Showdown looming in legislature over health care 'provider tax'

May 02, 2019 06:41 PM

There are major areas of disagreement between Republicans and Democrats when it comes to crafting a new two-year state budget, but one in particular stands out:

The health care "provider tax."


Republican lawmakers want to let it expire at the end of 2019 as currently written in state law. Gov. Tim Walz and House Democrats say if it does expire it will be catastrophic for low-income Minnesotans.

RELATED: Minnesota legislators face expensive health care decisions

"This investment in the health of our people, our families, our communities is necessary to keep the promises that we've collectively made to the people of Minnesota," Health and Human Services Commissioner Tony Lourey said at a State Capitol news conference Thursday.

Walz organized the news conference, which featured many health care providers he said also want to keep the tax in place.

The tax is expected to bring in $700 million this year, with most of the money earmarked for low-income health care.

RELATED: Walz discusses chances of compromise, reaching budget deal with Republicans

"We are advocating for a tax that we pay as health care providers," Dr. Penny Wheeler, the CEO and President of Allina Health, told 5 EYEWITNESS NEWS after she attended the event with the governor.

She said the tax health care providers pay makes it possible for low-income Minnesotans to access health care.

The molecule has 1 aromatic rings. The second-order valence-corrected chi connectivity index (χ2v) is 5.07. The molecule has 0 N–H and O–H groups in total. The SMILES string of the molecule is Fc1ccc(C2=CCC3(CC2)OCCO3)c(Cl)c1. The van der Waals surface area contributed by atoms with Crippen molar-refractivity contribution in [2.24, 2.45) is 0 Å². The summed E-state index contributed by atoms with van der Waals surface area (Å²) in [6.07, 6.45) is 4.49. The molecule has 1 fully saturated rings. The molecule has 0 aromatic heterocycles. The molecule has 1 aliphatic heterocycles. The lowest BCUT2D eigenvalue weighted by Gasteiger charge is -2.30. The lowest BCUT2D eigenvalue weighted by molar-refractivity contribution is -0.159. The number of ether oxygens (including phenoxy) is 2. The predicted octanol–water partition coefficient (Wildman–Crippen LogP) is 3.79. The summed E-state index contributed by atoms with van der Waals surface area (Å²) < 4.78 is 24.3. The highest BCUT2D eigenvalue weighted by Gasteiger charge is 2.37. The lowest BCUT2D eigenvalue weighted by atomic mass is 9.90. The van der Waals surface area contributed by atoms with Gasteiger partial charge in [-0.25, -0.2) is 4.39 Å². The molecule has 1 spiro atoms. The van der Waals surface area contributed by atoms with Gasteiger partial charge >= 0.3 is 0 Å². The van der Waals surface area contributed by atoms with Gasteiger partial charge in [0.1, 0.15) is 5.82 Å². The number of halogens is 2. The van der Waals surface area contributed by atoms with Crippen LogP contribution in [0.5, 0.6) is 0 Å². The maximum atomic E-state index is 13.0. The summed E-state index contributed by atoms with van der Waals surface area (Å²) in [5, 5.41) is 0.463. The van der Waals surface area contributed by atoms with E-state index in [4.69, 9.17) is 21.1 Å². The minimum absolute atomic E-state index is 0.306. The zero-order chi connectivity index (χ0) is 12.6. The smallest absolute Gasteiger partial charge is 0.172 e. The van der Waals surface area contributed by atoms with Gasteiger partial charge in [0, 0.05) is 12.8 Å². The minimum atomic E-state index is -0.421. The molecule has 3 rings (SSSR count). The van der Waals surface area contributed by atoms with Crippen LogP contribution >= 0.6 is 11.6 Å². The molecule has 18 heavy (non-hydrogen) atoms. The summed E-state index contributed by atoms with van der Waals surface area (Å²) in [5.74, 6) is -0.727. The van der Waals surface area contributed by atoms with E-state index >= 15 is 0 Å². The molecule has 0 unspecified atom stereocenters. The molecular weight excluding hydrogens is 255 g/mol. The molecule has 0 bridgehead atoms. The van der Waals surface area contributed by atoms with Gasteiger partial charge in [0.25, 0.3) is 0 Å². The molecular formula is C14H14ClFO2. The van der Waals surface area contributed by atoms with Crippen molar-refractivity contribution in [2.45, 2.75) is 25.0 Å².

As a physician, she said she's seen the result of people who don't have health care.

"I think about people I've taken care of," she said. "You know, a diabetic I took care of who couldn't afford her medication so she wound up in the emergency room with a diabetic coma, essentially."

But Republicans say the federal "Affordable Care Act" now pays for many health care programs for low-income Minnesotans and the "provider tax" is no longer needed.

Plus, they say the tax is usually passed along to Minnesotans in their health care bills.

Republican Senate Majority Leader Paul Gazelka said even without the tax in place, the Senate budget would increase overall state spending by five percent.

"Lets pass the two-year budget with the resources we have," Gazelka told reporters after the governor's news conference. "We have a billion dollars in surplus and we can absolutely do it with a five-percent growth, living within our means."

There are possible compromises, including pushing the expiration of the tax off for another two years, or slightly lowering the tax.

Lawmakers have until May 20 to reach a compromise.

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Tom Hauser

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